“Dr. Farida, Dr. Farida!” a group of young female medical students calls out on a recent afternoon as she walks across campus. It’s exam time and a professor has just added two thick books to the required reading with only two days left. They can’t possibly prepare, they say. On the spot, Momand pulls out her smart phone and calls the professor, getting them an extension.
When she enters a building to climb five drafty flights of terrazzo steps to her office, they are still yelling, “Thank you, thank you, doctor!”
Momand, 45, dean and the highest ranking female there, gets tears in her eyes when she recalls getting accepted to medical school in her early 20s. When the university posted the list, she rushed home to tell her father, who twirled her around the room, shouting that she was his “pride and joy.”
“My father always encouraged and supported me and I feel an obligation to pass that kindness on,” she says.
Sima Samar, former minister of women’s affairs in the Karzai administration, will be the first to say that it’s individuals like Momand — not government officials — who have made a difference for women in Kabul.
“It is they,” she says, “taking risks and fighting for women, despite the lack of government support, who have helped women.”
Samar still speaks with bitterness over what happened after she was appointed minister of women’s affairs by Karzai in early 2002: “My life was threatened, but no one in government offered me any protection and I had to go into hiding. Sadly, my only accomplishment — because of government indifference — was not being killed.”
When the Taliban left Kabul on Nov. 13, 2001, the voice of female journalist Jamila Mujahid was among the first on radio, which shocked listeners because they had not heard a woman in over five years.
“People called me sobbing with happiness,” she says.
Now, Mujahid is the owner of the Afghan Women’s Radio Network and the editor of the women’s magazine Malalai. While she is resolute that the women of Kabul will not accept Taliban control again, she concedes that the fighting must end and that negotiations with the Taliban must take place for the sake of peace.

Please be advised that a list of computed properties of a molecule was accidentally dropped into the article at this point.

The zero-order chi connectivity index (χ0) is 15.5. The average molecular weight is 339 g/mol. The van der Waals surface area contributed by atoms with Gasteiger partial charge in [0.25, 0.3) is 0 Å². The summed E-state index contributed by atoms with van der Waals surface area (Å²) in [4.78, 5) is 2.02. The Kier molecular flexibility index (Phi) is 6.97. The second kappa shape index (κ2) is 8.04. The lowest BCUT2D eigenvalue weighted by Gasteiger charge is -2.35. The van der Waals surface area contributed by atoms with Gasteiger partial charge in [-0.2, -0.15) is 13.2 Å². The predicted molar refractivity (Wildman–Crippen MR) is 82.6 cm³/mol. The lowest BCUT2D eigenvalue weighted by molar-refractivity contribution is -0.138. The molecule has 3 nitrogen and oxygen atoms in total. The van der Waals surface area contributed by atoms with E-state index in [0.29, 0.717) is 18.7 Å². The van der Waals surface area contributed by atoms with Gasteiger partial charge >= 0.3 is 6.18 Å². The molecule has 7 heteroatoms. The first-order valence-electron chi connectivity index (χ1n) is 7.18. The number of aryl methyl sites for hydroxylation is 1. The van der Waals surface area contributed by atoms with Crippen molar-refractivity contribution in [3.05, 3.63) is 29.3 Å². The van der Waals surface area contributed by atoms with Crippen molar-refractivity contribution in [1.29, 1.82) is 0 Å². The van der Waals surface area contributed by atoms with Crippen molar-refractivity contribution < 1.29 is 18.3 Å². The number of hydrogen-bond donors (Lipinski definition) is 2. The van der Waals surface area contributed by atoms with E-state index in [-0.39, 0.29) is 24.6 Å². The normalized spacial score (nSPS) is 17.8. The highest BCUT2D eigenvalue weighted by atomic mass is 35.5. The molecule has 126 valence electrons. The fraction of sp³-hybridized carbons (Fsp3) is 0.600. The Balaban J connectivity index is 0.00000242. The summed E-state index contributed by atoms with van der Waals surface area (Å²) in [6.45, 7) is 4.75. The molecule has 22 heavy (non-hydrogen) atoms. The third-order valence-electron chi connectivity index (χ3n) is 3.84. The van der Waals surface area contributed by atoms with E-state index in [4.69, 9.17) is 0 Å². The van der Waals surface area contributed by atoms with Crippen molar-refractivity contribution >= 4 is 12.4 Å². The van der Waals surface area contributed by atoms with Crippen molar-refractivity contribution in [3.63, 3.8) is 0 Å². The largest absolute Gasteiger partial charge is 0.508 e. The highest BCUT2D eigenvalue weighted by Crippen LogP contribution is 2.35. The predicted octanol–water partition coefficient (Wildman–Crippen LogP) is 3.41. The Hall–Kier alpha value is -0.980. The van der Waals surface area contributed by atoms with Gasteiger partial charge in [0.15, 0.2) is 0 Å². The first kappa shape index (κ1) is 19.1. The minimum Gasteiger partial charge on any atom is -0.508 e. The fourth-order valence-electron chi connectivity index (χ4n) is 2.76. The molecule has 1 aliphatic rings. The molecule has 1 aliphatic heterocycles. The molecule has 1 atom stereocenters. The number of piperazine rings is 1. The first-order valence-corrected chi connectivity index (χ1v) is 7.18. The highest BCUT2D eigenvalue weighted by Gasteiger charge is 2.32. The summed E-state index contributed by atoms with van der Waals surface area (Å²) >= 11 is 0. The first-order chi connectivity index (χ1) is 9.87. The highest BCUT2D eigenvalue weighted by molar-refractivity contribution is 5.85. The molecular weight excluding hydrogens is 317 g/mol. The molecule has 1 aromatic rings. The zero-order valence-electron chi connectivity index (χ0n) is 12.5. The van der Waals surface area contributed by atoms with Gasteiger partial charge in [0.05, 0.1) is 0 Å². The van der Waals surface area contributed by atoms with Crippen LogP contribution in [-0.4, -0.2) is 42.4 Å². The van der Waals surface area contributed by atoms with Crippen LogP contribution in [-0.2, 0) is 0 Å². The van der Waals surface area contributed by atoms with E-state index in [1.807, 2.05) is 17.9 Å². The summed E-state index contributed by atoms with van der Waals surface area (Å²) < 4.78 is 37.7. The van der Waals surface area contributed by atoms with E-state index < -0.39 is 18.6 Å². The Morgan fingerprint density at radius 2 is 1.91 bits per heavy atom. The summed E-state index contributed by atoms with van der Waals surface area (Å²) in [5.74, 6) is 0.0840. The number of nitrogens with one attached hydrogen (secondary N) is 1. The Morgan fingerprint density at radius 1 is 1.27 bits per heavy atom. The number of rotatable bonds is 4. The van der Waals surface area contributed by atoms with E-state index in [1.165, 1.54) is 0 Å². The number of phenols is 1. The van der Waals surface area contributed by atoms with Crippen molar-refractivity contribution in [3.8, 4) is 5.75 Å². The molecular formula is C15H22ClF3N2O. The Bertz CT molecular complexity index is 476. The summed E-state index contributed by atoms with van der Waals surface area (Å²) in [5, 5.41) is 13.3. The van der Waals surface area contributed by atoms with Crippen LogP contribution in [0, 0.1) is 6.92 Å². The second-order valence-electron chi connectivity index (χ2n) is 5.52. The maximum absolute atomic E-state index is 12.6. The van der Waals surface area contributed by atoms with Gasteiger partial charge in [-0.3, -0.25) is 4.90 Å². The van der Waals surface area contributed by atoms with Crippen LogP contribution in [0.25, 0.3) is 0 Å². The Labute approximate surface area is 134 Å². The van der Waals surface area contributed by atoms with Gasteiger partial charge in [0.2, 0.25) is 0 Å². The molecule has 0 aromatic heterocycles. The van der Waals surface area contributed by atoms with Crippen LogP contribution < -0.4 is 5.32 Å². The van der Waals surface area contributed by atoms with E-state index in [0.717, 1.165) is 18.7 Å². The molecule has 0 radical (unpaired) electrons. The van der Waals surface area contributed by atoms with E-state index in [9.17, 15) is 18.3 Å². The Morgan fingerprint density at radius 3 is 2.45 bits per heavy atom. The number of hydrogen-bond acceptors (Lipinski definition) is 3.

“We may not have every freedom — if the Taliban comes back — but we must have education for women because it makes other rights inevitable,” she says.
And what about the burqa?
“It’s not the worst thing.”
• • •
On an afternoon in late autumn, Shukria Barakzai, 38, is at home instead of in her office in parliament, having just finished several months of negotiations with Taliban “super-mullahs” from around Afghanistan. Super-mullahs are on the same level as the Taliban’s military leader Mullah Omar, who is the focus of a manhunt by U.S. forces, and have major influence in communities outside the capital.
“What the Taliban super-mullahs told me and what I passed on to President Karzai is that they’re tired,” Barakzai says. “They don’t want a star from the sky. They don’t want money. They don’t want to keep girls out of school. They just want to live and be left alone.”
While she talks, Barakzai’s 7-year-old daughter walks into the living room and asks if she can have a Snickers bar because she just finished reading Junie B., First Grader, “the one where Junie B. gets glasses.” The child is soon joined by her 14-year-old sister, who wants to have a weekend slumber party. After saying yes to the candy and no to the sleepover — “You haven’t done your PowerPoint presentation for school” — Barakzai lists what the 70 super-mullahs say they want for the Taliban: “
Off the U.N. blacklist, release from jail if not convicted of crimes, representation in government on the peace council, and prosecution of government corruption.”
They also demanded, she says, that all foreign troops leave Kabul. And one more thing: Most of them don’t want women to work.